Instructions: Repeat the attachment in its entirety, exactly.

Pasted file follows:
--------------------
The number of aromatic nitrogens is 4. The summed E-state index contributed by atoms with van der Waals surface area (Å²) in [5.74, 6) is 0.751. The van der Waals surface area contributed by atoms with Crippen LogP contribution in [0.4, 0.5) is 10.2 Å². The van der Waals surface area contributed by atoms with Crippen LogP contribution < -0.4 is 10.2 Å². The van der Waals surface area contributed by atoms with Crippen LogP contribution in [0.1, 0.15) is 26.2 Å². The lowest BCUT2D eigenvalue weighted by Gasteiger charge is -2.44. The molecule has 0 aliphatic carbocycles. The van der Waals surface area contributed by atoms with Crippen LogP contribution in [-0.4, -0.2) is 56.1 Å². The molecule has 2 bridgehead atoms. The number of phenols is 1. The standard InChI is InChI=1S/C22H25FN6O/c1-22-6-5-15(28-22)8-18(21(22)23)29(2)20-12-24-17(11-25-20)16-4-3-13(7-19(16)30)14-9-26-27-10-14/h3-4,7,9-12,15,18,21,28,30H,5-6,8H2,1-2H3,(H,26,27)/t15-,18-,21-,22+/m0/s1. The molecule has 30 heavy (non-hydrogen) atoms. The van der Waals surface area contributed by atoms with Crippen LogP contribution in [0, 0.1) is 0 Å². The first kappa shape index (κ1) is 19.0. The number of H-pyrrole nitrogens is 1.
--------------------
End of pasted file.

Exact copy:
The number of aromatic nitrogens is 4. The summed E-state index contributed by atoms with van der Waals surface area (Å²) in [5.74, 6) is 0.751. The van der Waals surface area contributed by atoms with Crippen LogP contribution in [0.4, 0.5) is 10.2 Å². The van der Waals surface area contributed by atoms with Crippen LogP contribution < -0.4 is 10.2 Å². The van der Waals surface area contributed by atoms with Crippen LogP contribution in [0.1, 0.15) is 26.2 Å². The lowest BCUT2D eigenvalue weighted by Gasteiger charge is -2.44. The molecule has 0 aliphatic carbocycles. The van der Waals surface area contributed by atoms with Crippen LogP contribution in [-0.4, -0.2) is 56.1 Å². The molecule has 2 bridgehead atoms. The number of phenols is 1. The standard InChI is InChI=1S/C22H25FN6O/c1-22-6-5-15(28-22)8-18(21(22)23)29(2)20-12-24-17(11-25-20)16-4-3-13(7-19(16)30)14-9-26-27-10-14/h3-4,7,9-12,15,18,21,28,30H,5-6,8H2,1-2H3,(H,26,27)/t15-,18-,21-,22+/m0/s1. The molecule has 30 heavy (non-hydrogen) atoms. The van der Waals surface area contributed by atoms with Crippen LogP contribution in [0, 0.1) is 0 Å². The first kappa shape index (κ1) is 19.0. The number of H-pyrrole nitrogens is 1.